Bangkok Tenofovir Study: US CDC recommends oral PrEP for injection drug users – based on 16 fewer infections over 5 years

Simon Collins, HIV i-Base

On 13 June 2013, the US CDC recommended that Pre-Exposure Prophylaxis (PrEP) should be considered as an option for people who inject drugs in order to prevent HIV transmission. [1]

The recommendation was based on the results of a randomised, double-blind, placebo controlled phase 3 study that was published in the Lancet on the same day. [2]

The Bangkok Tenofovir Study enrolled more than 2,400 HIV negative adults (aged 20-60 years) who inject drugs. Participants were randomised (1:1) to either daily oral tenofovir (300 mg) or placebo. Mean duration of follow-up was 4.6 years (maximum 6.9 years) with approximately 24% loss to follow-up in each arm. Adherence was high (>85% of daily pills taken by patient diaries) and directly observed therapy was an option in the study.

During the study (run from 2005 to 2012), 50 people became HIV positive: 17 in the tenofovir group and 33 in the placebo group, indicating a 48.9% reduction in HIV incidence (95% CI 9.6 to 72.2; p=0·01). Side effects and complications were similar in each group, although nausea and vomiting were higher in the tenofovir group in the first two months. No tenofovir resistance was detected in participants who became HIV positive in the active arm.

Risk behaviors for injecting drugs decreased significantly over the first year (from 62.7% to 22.7%), sharing needles (18.1% to 2.3%), and reporting multiple sexual partners (21.7% to 11.0%), and these risk behaviors remained below baseline throughout the entire period of the trial (all three comparisons, p<0.001). These rates were similar in the TDF and placebo groups.

Although this study used daily tenofovir, the US CDC recommended that the fixed-dose dual combination of tenofovir/FTC be used as this formulation has FDA approval for use as PrEP.

The CDC press release commented: “Providing PrEP to IDUs at very high risk for HIV acquisition could contribute to the reduction of HIV incidence in the US. In addition, if PrEP delivery is integrated with prevention and clinical care for the additional health concerns faced by IDUs (e.g., hepatitis B and C infection, abscesses, and overdose), substance abuse treatment and behavioral health care, and social services, PrEP will contribute additional benefits…”.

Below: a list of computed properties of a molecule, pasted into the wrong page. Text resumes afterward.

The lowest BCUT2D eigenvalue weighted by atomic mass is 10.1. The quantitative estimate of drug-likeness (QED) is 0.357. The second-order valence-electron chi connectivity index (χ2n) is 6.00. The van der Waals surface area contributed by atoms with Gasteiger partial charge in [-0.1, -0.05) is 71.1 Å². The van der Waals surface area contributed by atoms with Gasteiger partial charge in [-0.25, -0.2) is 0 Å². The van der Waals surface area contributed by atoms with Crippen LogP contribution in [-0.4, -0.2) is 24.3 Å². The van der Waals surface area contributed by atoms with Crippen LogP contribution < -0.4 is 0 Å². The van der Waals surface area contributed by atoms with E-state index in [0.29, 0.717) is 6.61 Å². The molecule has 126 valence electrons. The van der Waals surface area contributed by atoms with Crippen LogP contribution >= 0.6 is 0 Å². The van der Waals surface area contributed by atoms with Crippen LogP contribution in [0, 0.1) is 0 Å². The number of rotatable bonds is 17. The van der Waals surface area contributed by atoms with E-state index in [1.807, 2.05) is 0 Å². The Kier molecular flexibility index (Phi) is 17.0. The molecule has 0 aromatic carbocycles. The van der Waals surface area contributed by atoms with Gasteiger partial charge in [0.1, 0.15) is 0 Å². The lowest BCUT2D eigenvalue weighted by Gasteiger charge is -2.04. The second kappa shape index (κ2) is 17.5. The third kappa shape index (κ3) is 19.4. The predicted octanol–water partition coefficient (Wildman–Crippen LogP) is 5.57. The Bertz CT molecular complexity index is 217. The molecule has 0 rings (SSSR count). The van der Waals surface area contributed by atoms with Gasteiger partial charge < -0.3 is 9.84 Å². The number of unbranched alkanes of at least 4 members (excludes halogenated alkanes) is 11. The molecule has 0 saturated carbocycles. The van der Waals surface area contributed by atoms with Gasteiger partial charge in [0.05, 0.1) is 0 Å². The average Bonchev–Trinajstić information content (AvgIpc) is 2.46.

The CDC statement is important for raising treatment access and rights for people who inject drugs but the Lancet study on which it was based raises many questions.

One of these is that after three years of follow-up there was no difference between arms in the rate of infections and that if the study had ended then – or been stopped due to futility – then this would have joined the other studies where PrEP showed no benefit.

Although the reduction in relative risk between arms was halved after five years – and reduced by 70% in people whose drugs levels showed adherence – this represented very few averted infections: 16 more people became HIV positive in the placebo group after following 1200 people at high risk for five years. This required a large intervention for what could arguably modest outcomes.

The incidence of HIV reported in the placebo arm (0.68/100 patient years) was significantly lower than historical data suggested for a similar group (3.4/100 patient years during the AIDSVAX vaccine study). This suggests that the increased care and counselling within the study could have had a more significant impact on reducing infections (perhaps by 500%) than the impact of receiving either active drug or placebo.

The differences in events between arms may therefore be related to the impact of counselling wearing off after three years, though this is not specifically discussed in the paper.

Rates of risky drug use were also significantly reduced during the first three years of the study, so tenofovir may have been reducing risks from sexual transmission – at least in part. PrEP should not therefore be seen as a substitution for needle-exchange and other prevention programmes that have already been proven to reduce risks of HIV transmission among people who inject drugs.


  1. US CDC Morbidity and Mortality Weekly Report (MMWR). Update to interim guidance for PreExposure Prophylaxis (PrEP) for the prevention of HIV infection: PrEP for injecting drug users (13 June 2013)
  2. Choopanya K et al. Antiretroviral prophylaxis for HIV infection in injecting drug users in Bangkok, Thailand (the Bangkok Tenofovir Study): a randomised, double-blind, placebo-controlled phase 3 trial. The Lancet, Volume 381, Issue 9883, Pages 2083 – 2090, 15 June 2013. doi:10.1016/S0140-6736(13)61127-7.

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